Top-paid Cubans protest new income tax law
Thu 31 Jan 2008, 20:01 GMT
By Anthony Boadle
HAVANA (Reuters) – Cubans working for foreign companies and embassies
are expressing anger at a recent government decision to make them pay
income tax on their hard currency bonuses.
After four decades of tax-free communist rule, the prospect comes as
shock. Since 1996, only artists, writers and self-employed Cubans have
paid income tax.
A circular distributed this week by Cubalse, the state employment agency
that provides embassies with staff, postponed a deadline for registering
at the tax office by one month until April 1.
The delay came in response to a rare outburst of dissent at a meeting
two weeks ago of the Acorec employment agency where card-carrying
Communists who work for foreign companies expressed opposition to the
A video of the meeting seen by Reuters showed workers winning applause
by demanding that the government first legalize hard currency salaries
before taxing their earnings.
"We know taxes exist in other countries. What bothers us is the way they
imposed this tax," said an employee of a foreign company who asked not
to be named. "It's a political problem. They want everyone to be equal,
equally screwed," she said.
Foreign companies cannot hire workers directly but go through two state
agencies which pocket the hard currency and pay the workers in local
pesos, worth 24 times less.
Most companies pay their employees under-the-table salaries that are not
legally allowed but tolerated under the euphemism of "gratificaciones"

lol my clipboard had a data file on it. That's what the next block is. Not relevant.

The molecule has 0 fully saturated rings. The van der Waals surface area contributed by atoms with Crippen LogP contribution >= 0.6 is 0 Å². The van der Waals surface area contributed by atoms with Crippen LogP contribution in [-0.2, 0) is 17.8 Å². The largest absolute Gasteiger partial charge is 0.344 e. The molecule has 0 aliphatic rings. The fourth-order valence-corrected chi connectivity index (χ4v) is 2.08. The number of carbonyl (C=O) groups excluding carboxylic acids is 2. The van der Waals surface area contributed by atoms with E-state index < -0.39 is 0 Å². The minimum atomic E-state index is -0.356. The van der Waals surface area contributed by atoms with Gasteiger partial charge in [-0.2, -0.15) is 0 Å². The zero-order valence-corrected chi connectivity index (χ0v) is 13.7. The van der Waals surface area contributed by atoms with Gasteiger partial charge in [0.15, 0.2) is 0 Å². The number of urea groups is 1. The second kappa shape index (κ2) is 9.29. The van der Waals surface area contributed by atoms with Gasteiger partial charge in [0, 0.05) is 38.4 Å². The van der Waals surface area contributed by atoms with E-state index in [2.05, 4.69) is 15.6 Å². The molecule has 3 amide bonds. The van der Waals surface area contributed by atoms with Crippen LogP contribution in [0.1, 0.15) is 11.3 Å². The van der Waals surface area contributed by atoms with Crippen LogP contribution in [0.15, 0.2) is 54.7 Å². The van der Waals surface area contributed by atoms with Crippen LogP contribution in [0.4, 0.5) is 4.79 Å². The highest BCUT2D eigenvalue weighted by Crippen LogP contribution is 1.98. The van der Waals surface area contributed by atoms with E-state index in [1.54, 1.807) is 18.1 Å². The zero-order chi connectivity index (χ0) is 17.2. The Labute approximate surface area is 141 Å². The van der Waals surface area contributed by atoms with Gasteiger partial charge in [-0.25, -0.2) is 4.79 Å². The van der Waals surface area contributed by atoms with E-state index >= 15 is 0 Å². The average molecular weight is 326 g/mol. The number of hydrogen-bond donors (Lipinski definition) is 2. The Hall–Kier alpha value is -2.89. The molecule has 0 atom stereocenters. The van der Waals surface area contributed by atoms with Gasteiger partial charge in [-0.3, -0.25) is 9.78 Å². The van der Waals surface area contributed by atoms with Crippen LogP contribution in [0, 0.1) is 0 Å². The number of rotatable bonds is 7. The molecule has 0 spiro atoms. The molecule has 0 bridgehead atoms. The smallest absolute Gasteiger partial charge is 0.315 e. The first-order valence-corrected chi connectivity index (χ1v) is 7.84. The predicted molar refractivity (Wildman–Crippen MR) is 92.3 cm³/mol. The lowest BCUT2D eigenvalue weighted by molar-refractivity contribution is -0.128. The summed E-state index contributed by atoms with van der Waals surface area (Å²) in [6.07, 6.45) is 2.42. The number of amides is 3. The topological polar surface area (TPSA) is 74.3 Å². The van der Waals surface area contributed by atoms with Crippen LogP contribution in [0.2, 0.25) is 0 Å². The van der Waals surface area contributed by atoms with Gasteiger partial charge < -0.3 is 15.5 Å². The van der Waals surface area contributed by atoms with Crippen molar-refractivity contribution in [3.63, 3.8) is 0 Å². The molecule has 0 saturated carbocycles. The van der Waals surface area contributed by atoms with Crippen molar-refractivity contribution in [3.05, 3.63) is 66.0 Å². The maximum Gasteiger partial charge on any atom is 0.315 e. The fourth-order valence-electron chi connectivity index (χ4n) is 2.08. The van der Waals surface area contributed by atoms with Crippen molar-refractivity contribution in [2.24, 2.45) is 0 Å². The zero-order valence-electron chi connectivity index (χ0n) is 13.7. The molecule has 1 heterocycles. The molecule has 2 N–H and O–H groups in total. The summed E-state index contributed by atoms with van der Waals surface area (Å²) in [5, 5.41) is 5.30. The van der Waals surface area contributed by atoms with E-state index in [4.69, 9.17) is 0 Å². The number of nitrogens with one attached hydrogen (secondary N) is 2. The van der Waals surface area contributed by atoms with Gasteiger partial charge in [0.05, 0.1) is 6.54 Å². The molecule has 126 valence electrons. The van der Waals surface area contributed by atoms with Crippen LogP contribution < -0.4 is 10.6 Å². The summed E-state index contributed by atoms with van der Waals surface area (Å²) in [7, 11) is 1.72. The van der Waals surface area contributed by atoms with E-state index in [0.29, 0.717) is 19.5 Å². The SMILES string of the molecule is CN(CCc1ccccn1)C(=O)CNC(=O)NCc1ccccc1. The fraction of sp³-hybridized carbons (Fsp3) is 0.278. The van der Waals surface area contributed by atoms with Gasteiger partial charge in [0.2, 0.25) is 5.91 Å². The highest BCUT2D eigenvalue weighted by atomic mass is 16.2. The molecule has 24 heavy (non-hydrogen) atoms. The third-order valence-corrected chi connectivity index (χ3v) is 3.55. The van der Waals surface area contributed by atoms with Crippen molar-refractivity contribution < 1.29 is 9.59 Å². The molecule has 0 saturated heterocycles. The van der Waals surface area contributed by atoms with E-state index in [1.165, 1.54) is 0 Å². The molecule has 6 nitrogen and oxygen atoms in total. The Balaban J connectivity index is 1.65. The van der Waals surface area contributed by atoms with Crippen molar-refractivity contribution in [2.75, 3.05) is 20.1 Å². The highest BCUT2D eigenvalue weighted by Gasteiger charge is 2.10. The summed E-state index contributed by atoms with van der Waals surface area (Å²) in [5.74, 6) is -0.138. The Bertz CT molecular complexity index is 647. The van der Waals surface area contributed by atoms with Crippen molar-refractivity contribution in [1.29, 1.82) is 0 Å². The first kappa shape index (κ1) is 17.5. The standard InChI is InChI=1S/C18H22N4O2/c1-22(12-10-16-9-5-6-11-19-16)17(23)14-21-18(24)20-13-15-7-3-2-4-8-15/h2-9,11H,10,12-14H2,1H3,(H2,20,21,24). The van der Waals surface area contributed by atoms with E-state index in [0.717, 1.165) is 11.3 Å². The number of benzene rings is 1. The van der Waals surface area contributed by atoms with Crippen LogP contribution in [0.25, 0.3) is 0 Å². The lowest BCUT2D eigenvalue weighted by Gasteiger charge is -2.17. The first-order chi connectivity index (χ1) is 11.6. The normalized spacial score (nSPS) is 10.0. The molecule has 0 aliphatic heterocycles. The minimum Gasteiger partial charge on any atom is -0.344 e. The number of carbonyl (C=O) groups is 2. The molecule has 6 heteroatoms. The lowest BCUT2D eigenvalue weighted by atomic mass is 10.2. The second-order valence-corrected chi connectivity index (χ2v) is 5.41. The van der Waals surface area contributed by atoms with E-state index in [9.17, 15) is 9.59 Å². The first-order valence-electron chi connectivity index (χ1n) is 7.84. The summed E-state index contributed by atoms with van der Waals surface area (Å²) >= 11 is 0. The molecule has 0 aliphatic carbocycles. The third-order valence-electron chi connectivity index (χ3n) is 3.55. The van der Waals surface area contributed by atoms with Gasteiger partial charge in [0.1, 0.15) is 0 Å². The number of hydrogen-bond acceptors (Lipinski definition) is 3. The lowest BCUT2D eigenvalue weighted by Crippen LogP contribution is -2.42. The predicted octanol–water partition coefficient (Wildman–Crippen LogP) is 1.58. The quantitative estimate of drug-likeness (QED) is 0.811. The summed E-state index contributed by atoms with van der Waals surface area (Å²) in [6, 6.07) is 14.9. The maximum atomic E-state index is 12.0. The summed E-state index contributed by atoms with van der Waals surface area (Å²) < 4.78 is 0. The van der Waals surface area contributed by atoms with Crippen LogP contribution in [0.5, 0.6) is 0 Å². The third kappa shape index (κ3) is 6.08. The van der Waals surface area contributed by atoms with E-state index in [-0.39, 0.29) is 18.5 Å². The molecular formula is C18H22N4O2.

The proposed tax, ranging from 10 to 50 percent, is aimed at about 5,000
Cubans, among the best-paid people in a country where the average
monthly wage is $15.
Cuba watchers saw the new tax as a break with the principle of an
egalitarian society upheld by Cuban leader Fidel Castro since his 1959
They said it could point to more steps to raise economic performance
under acting President Raul Castro, who took over from his ailing
brother 18 months ago.
Foreign companies, which have faced criticism for paying "slave wages"
in Cuba, welcomed the government decision because it allows them to
legally pay their employees real salaries.
"With this tax, the government is recognizing that some Cubans can earn
much more than others. That's a big step," said an executive of a
foreign multinational company.
Phil Peters, a Cuba expert at the Lexington Institute think tank in
Northern Virginia, said the "hyper egalitarian" Fidel Castro would never
have taken such a step.
"It signals acceptance of incentives and higher earnings for workers in
sectors of the economy that produce results," Peters said.
Extended to other areas of the economy, it would mean more incentives
and opportunities that should improve output and productivity which
would be "positive for Cuba's economic health," he said. (Editing by